A Red Sea study demonstrated that A. marina grown under sewage pollution stress showed stunted morphology and that mortality rates within the effected mangrove strand were high, probably due to the loss of pneumatophores and soil anoxia (Mandura 1997). Nutrient enrichment can also increase sensitivity to drought and hypersalinity because nutrient-induced increases in allocation to canopy rather than roots can indirectly increase mortality rates due to enhanced susceptibility to water deficits (Lovelock et al. 2009). Eutrophication results in higher activities of marine wood-borers (Kohlmeyer et al. 1995) and increased herbivory rates of some bark-mining moths (Feller and Chamberlain 2007). In addition to inorganic N, wastewater contains heavy metals, pesticides and organic matter, which can be damaging to mangrove health (Clough et al. 1983, Yim and Tam 1999). Heavy metal concentrations in some mangrove soils are high (Ong Che 1999, Defew et al. 2005), and this can result in reduced leaf numbers and stem diameter (Yim and Tam 1999). Conversely, in anoxic environments where sulphate reduction occurs, the solubility and toxicity of low levels of zinc, cadmium and other chalcophilic heavy metals can be reduced by metal sulphide formation (Klerks and Bartholomew 1991). However, above certain thresholds, these heavy metals become toxic to the sulphate-reducing bacteria due to their ability to compete with essential cations for cellular activity, denaturize proteins and deactivate enzymes (Utgikar et al. 2003).
Mangroves are a significant source of nitrous oxide (N2O; Allen et al. 2007) and eutrophication of mangrove soils can cause an increase in the rate of release of N2O to the atmosphere. N2O is a highly potent greenhouse gas produced as an intermediate product of both nitrification and denitrification by microbial organisms. In mangrove soils, both reactions can contribute to the production of N2O (Meyer et al. 2008). The N2O produced in mangrove soils is rapidly released to the atmosphere because pneumatophores facilitate the transport of N2O from the soil to the atmosphere (Krithika et al. 2008). N2O production increases exponentially with external input of inorganic N to the soil (Corredor et al. 1999), demonstrating yet another negative impact for eutrophication in mangroves.
Climate change can affect both plant and soil biochemical processes by means of increased CO2 levels, elevated temperatures, rising sea levels and higher storm frequency. These are all likely to have a significant impact on mangrove physiology and ecosystem function and impact nutrient availability and cycling. Elevated CO2 conditions (twice ambient) enhance stem elongation, leaf production, photosynthesis rates and root production in R.mangle (Farnsworth et al. 1995) as well as increase water-use efficiency (Ball and Munns 1992), responses similar to those observed for other trees (Ainsworth and Long 2005). Another common plant adaptation to elevated CO2 concentrations is decreased nitrogen invested in leaves and a concomitant increase in the carbon:nitrogen ratio of plant tissues, which have flow-on effects to consumers (Stiling et al. 1999) and on decomposition processes (Bosire et al. 2005).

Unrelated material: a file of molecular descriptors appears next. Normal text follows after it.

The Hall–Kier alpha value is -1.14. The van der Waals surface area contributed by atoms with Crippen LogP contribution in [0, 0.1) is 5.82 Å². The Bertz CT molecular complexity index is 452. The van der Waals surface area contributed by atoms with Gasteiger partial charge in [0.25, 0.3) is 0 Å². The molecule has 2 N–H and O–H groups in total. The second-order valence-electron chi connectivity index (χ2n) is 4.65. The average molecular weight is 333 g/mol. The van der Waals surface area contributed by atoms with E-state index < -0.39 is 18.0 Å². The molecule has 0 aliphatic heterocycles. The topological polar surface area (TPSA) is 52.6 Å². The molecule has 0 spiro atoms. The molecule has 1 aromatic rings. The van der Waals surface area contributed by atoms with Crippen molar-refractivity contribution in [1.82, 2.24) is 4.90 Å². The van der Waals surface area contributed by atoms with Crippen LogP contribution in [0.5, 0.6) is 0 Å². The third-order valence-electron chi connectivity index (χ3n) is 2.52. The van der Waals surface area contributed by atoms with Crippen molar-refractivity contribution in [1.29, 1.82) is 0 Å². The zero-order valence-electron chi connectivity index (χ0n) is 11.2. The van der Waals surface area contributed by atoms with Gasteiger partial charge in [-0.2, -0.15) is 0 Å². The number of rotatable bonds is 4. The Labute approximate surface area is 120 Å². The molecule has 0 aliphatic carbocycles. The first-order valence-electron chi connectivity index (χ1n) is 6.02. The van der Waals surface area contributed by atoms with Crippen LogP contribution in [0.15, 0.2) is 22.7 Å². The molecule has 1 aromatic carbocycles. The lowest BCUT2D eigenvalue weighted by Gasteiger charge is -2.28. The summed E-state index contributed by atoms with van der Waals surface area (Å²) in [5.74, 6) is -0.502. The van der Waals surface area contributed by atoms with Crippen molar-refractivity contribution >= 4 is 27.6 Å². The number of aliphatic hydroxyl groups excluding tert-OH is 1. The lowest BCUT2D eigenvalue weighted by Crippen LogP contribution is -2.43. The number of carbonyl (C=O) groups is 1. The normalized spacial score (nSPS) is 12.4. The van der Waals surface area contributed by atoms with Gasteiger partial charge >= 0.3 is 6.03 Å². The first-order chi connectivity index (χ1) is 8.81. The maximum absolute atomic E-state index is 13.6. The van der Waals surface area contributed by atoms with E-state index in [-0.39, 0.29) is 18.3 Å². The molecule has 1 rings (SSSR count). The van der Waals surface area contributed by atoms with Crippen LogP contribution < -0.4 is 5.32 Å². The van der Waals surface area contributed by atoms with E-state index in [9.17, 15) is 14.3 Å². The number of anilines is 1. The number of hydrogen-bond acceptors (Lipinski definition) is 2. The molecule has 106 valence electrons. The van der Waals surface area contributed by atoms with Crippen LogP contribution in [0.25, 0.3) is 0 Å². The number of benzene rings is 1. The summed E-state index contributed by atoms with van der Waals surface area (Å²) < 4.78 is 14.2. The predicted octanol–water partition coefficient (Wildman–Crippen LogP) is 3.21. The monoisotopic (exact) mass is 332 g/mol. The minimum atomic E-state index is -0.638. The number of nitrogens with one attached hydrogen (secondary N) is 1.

Although increases in atmospheric CO2 result in elevated growth rates, these are smaller than the reductions in growth rates observed when mangroves are increasingly inundated (Farnsworth et al. 1995), e.g., as a consequence of sea level rise and with low humidity and high salinity (Ball and Munns 1992, Ball et al. 1997). Mangroves are within the intertidal zone and are thus highly sensitive to rising sea level, but the community may adapt to rising sea level if the rate of vertical accretion of the soil surface of the forest equals or exceeds the rate of sea level rise (Cahoon et al. 1999, Morris et al. 2002). This can be achieved, for example, if the higher photosynthesis rates observed under increased CO2 conditions result in increased carbon allocation to roots, increasing the soil root volume and thus soil elevation (Langley et al. 2009). While nutrient availability strongly influences short-term root accumulation, the long-term effects of nutrient enrichment on mangrove peat are unclear and can be negative (McKee et al. 2007). Added to anthropogenic eutrophication, increased nutrient delivery to the mangroves could result from coastal erosion following sea level rise or due to changing rainfall patterns.
Photosynthesis and respiration are both highly sensitive to temperature. Mangrove photosynthesis is usually limited by high midday leaf temperatures (Cheeseman 1994); thus, increases in temperature with declines in humidity and rainfall could reduce productivity in some mangrove forests by accentuating midday depressions in photosynthesis. Microbial soil respiration rates are also strongly temperature dependent, doubling every 10 °C (Kirschbaum 1995, Lovelock 2008); thus, soil nutrient availability for tree growth could be strongly temperature dependent, as bacteria and trees compete for the limited nutrient supply. The picture emerging is that climate change will influence mangroves ecosystems in the form of a suite of many interacting factors, the result of which will probably be specific to the conditions at each site.
Mangroves inhabit environments that have a wide range of nutrient availability, even over small spatial scales (e.g., high compared with low intertidal zone). Correspondingly, many mangrove tree species have traits that are consistent with adaptation to growth under low-nutrient conditions, for example, slow growth rates, high root/short ratios, sclerophylly and high levels of nutrient resorption from senescent tissue. The evidence suggests that nutrient availability to the plants is strongly controlled by the demands of the soil microbial community, in addition to other abiotic factors. However, mangroves also appear to be highly plastic in their responses to changes in nutrient availability, achieving high growth rates when nutrient limitations are relieved that are accompanied by associated reductions in nutrient-use efficiency and other nutrient conservation mechanisms. Thus, perhaps what characterizes mangrove forest nutrition in comparison to other forested ecosystems is that the component tree species have a comparatively high level of plasticity in traits for growth, nutrient acquisition and conservation. High plasticity confers the capacity to withstand low-nutrient conditions while still permitting the ability to exploit high levels of nutrients when they are available (e.g., Fromard et al. 2004). Such a flexible strategy permits rapid colonization of newly available marine sediments but can also accommodate persistence under unfavourable conditions in environments where replacement by competing plant communities (succession) is prevented by tidal inundation.
This work was supported by awards DP0774491 and DP0986170 from the Australian Research Council and by a UQ Early Career Researcher award to R.R. We thank Prof. Marilyn Ball.